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I may not be on an island any more, but I'm still an islander.
alto n a soprano who can read music

Posts: 19318 | From: Fredericton, NB, on a rather larger piece of rock | Registered: Sep 2006  |  IP: Logged
Lothlorien
Ship's Grandma
# 4927

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quote:
Originally posted by The Intrepid Mrs S:
We wouldn't *necessarily* expect to have everything 'just so', but it can be really hard to see past the decor in online ads. For instance, wildly patterned carpets (Bill Bryson described them as looking like woven vomit [Projectile] );

Everything *can* be changed, but it all costs money!

Mrs. S, crossing everything

Mrs S, down here those are known as club carpets for precisely the reason you mention.

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Buy a bale. Help our Aussie rural communities and farmers. Another great cause needing support The High Country Patrol.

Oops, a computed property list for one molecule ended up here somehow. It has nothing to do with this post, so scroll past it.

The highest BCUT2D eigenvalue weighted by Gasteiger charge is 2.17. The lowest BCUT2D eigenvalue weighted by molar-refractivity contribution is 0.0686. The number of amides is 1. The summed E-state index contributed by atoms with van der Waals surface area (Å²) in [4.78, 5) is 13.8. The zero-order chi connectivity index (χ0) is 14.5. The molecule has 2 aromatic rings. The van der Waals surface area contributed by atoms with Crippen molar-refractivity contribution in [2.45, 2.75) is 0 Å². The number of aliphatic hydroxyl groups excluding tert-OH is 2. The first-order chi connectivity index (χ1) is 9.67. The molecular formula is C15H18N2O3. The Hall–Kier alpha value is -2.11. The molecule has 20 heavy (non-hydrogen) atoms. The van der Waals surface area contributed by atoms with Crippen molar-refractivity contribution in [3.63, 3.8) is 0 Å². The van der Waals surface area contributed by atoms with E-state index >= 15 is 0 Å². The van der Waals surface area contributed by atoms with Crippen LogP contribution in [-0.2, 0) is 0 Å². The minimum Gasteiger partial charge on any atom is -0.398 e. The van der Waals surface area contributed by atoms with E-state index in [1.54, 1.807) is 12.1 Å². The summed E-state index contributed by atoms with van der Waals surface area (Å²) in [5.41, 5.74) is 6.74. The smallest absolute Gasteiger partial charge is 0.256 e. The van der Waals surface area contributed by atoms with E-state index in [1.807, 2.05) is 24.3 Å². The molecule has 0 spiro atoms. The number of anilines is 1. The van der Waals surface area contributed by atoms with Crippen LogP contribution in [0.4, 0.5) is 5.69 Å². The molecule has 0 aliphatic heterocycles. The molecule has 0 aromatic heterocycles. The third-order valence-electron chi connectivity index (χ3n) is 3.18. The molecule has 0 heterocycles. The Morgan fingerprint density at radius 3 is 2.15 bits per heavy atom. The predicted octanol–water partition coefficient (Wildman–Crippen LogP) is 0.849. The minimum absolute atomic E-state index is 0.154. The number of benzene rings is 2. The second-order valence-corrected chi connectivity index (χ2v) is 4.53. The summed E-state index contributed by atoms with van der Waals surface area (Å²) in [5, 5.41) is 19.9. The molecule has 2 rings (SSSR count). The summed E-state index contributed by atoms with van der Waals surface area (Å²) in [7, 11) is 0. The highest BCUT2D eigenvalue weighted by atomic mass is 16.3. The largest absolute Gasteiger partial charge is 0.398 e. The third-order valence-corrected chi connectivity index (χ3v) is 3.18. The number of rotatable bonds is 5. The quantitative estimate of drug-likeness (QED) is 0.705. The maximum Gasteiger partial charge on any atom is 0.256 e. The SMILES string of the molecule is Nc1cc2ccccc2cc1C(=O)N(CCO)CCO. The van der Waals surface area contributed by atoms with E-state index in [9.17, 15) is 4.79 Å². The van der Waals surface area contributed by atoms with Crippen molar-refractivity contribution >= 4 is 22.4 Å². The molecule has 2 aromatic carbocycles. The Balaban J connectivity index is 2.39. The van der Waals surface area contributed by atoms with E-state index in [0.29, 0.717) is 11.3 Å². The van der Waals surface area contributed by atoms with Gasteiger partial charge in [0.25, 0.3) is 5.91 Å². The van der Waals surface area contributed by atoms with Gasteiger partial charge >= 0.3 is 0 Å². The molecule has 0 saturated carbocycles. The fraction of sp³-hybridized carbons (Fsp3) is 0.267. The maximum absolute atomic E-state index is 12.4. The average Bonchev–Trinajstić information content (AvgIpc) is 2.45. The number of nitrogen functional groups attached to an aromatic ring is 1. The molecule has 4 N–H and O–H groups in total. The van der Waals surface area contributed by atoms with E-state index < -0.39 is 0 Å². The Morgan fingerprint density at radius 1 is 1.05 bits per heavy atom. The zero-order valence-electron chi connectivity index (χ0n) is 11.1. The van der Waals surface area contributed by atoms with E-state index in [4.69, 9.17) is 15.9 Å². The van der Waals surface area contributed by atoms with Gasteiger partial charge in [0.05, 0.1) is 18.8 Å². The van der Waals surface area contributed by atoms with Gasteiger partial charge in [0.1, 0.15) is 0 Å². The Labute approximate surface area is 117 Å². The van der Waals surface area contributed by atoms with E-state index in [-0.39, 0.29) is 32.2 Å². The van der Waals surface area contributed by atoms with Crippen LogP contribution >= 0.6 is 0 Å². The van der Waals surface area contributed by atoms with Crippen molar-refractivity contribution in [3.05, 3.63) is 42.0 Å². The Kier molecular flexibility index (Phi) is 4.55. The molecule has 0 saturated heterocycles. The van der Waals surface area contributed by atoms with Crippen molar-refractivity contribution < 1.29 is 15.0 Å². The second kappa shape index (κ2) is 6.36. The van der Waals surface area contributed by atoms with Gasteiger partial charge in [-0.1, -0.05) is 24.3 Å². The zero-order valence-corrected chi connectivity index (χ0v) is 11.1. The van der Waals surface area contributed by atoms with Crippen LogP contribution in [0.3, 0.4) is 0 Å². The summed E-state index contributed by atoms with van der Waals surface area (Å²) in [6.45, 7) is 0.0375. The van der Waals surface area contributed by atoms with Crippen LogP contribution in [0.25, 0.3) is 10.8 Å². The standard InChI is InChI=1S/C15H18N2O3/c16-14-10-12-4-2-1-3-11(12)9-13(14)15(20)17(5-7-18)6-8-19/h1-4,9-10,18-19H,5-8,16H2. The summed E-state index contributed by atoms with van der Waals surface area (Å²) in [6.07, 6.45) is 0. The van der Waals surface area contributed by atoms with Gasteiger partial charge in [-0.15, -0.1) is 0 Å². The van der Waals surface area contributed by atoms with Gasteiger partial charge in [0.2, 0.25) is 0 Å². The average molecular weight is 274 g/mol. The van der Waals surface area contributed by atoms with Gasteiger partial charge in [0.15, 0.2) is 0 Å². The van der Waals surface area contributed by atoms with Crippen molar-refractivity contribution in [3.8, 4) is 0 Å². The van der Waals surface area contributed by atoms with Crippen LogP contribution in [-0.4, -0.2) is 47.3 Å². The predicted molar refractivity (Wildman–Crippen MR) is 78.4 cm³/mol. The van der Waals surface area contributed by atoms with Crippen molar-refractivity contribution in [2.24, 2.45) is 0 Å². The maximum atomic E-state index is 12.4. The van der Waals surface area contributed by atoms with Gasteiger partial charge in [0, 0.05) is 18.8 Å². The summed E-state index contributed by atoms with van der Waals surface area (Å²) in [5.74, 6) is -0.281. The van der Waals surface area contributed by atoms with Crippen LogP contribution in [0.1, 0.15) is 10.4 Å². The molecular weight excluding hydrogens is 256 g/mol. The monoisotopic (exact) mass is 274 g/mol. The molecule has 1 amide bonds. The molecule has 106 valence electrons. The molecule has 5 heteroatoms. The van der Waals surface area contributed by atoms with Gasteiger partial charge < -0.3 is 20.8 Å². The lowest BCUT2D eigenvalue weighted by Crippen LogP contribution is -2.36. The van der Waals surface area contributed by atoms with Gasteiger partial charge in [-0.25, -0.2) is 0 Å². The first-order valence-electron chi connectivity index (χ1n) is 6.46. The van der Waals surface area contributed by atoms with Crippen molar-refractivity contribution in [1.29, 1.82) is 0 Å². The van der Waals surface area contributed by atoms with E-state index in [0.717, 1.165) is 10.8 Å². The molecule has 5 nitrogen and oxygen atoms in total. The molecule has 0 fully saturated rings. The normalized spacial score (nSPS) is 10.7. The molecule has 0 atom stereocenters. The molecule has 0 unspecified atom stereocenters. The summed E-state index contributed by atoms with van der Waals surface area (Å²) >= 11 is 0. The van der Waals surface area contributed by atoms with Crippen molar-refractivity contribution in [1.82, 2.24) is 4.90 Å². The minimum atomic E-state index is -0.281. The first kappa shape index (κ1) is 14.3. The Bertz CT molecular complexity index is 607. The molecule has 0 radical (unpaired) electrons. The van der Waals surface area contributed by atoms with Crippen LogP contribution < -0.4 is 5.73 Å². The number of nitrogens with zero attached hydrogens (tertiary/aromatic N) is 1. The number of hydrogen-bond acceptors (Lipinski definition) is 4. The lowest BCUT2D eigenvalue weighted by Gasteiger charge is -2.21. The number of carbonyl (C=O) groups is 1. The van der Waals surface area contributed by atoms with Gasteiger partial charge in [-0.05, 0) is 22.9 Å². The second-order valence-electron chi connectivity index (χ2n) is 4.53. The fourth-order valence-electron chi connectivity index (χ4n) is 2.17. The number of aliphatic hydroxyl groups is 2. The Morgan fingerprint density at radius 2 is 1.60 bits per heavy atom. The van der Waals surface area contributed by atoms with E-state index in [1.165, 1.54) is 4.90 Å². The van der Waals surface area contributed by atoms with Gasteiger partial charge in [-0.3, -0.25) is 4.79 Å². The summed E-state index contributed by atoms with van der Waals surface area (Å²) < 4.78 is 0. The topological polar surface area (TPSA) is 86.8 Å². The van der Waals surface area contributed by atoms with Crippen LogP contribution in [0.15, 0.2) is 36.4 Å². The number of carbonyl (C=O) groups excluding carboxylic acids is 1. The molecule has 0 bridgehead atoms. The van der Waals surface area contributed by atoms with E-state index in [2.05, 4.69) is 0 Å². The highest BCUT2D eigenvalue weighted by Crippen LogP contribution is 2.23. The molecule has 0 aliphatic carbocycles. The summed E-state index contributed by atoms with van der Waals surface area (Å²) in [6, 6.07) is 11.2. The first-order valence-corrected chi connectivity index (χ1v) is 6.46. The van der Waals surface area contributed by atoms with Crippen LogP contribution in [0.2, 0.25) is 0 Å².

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Amorya

Ship's tame galoot
# 2652

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quote:
Originally posted by Graven Image:
[Overused]

So impressed that you were able to remain sane while living in the house during such a major remodel.

Luckily, one reason I chose this house is the amount of space. It has a converted garage which is a self-contained flat (2 beds, kitchen, lounge, bathroom): I'm living there while the work is done in the main house!
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The Intrepid Mrs S
Shipmate
# 17002

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Master S's offer on the house was accepted [Yipee] now comes the roller-coaster of surveys, mortgage deals, and scraping together every last penny.

The stamp duty alone is just ho-rrendous [Mad]

Mrs. S, apprehensive

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Prayer should be our first recourse, not our last resort
'Lord, please give us patience. NOW!'

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Baptist Trainfan
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# 15128

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quote:
Originally posted by Piglet:
It was rather refreshing to move into our present one, which needs nothing except the colour of the paint in the kitchen changed.

I don't know how old the appliances are, but they all seem to be in good working order, and everything that I'd want is there - stove, fridge, dishwasher and laundry machines. If I'd had a choice, I'd have had a stove with a ceramic top, but that's going to have to wait until the current one goes phut...